Dataset Information


Transcription profiling by array of Arabidopsis Ler and Cvi ecotypes and 17 derived recombinant inbred lines after micro-landscape fragmentation and landscape disturbance

ABSTRACT: We carried out a five-generation selection experiment in which two Arabidopsis accessions (Ler and Cvi) and 17 Recombinant Inbred Lines (RILs) derived from them were subjected in 24 replicated populations to four levels of micro-landscape fragmentation and two levels of disturbance, factorially crossed with each other to yield 8 experimental selection regimes. We used 19 lines (including the two parental Ler and Cvi) in generation 1 of our experiment, nine of which contained the erecta mutation and ten of which did not. Lines expressing the erecta mutation are short and compact and are likely to disperse seeds over shorter distances. Both the non-erecta and the erecta lines spanned the full available range of seed sizes from the original 162 RILs in the collection. We set up 24 experimental landscapes consisting of 2, 4, 8, or 16 patches where the total area was constrained to be equal. Plants that germinated outside the designated suitable patches were removed. In half of the landscapes which we termed static the top 2-3 mm of seeds and soil were removed from the surface of the suitable patches after 8 weeks of growth and reproduction. In the other half of the landscapes which we termed dynamic a number of Petri dishes, equivalent in size and number to the existing suitable patches, were distributed around the landscape at random, to catch dispersing seeds. The seeds collected by these two methods were cold-treated for one week while all patches were replenished with fresh substrate. Seeds were then returned to the surface of the new patches at the beginning of the next generation. Thus, in dynamic landscapes, seeds must disperse to have any chance of entering the next generation, while in static landscapes, only seeds that do not disperse have any chance of further propagation. After five generations of such selection, a single pod from approximately 70 individuals from each landscape was removed. Single individuals derived from such pods were reared under standardized conditions to measure several phenotypic characters, such as seed mass, height, presence of the erecta mutation, flowering time etc. Clear phenotypic differences are apparent between the different landscapes. However, we have no information as to the underlying genes, which might have been selected or the epigenetic modifications that might have occurred. Material for DNA extraction from each population (? 50 plants/population) was collected for subsequent genetic analyses. The allele frequencies of Ler and Cvi alleles was determined at the genome-wide level using ATH1 Affymetrix GeneChips® (each in quadruplicate = 8 parental microarrays). 26638 single feature polymorphisms (SFPs) between these two accessions could be detected. The relative contribution of Ler and Cvi alleles in a population at each locus, for which a single feature polymorphism can be detected, was assessed. We then analyzed the DNA isolated from the experimental populations (24 landscapes of generation 5 = 24 microarrays & original populations in triplicate = 3 microarrays) and determine the relative contributions of Ler and Cvi alleles for the 26638 identified SFPs (i.e. allele frequency shifts).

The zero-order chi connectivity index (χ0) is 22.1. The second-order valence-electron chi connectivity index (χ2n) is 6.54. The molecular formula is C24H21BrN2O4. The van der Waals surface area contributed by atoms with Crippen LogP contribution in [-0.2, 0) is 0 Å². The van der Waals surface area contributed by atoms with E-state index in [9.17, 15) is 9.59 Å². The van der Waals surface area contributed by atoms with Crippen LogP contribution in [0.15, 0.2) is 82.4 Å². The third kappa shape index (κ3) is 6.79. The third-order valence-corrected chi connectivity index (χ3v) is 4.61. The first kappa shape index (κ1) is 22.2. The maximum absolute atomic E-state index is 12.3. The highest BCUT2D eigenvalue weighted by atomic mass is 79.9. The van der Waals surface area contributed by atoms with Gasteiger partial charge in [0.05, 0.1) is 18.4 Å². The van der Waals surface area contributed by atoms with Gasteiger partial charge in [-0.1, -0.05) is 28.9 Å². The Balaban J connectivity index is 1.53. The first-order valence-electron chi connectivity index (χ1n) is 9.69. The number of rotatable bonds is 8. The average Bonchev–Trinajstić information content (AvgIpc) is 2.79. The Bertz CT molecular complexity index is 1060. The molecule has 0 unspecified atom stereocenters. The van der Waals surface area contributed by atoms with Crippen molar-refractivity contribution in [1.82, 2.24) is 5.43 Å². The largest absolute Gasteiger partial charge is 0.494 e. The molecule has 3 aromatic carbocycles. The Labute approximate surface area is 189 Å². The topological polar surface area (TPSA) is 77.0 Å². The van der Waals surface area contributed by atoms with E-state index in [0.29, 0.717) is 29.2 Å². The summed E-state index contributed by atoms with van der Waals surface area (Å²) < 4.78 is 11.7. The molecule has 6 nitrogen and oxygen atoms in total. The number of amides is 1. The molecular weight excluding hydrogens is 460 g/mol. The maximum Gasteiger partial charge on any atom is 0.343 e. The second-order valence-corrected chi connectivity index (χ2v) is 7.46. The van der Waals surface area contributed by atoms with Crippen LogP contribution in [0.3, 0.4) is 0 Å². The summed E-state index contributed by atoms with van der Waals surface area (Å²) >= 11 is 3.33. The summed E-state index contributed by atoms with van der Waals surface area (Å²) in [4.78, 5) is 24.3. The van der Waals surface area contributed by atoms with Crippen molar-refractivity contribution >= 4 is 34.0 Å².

ORGANISM(S): Arabidopsis thaliana  

SUBMITTER: Christian Heichinger  

PROVIDER: E-MTAB-107 | ArrayExpress | 2010-05-12


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Adaptation and extinction in experimentally fragmented landscapes.

Fakheran Sima S   Paul-Victor Cloé C   Heichinger Christian C   Schmid Bernhard B   Grossniklaus Ueli U   Turnbull Lindsay A LA  

Proceedings of the National Academy of Sciences of the United States of America 20101018 44

Competition and disturbance are potent ecological forces that shape evolutionary trajectories. These forces typically work in opposition: when disturbance is infrequent, densities are high and competition is intense. In contrast, frequent disturbance creates a low-density environment in which competition is weak and good dispersal essential. We exploited recent advances in genomic research to quantify the response to selection by these powerful ecological forces at the phenotypic and molecular g  ...[more]

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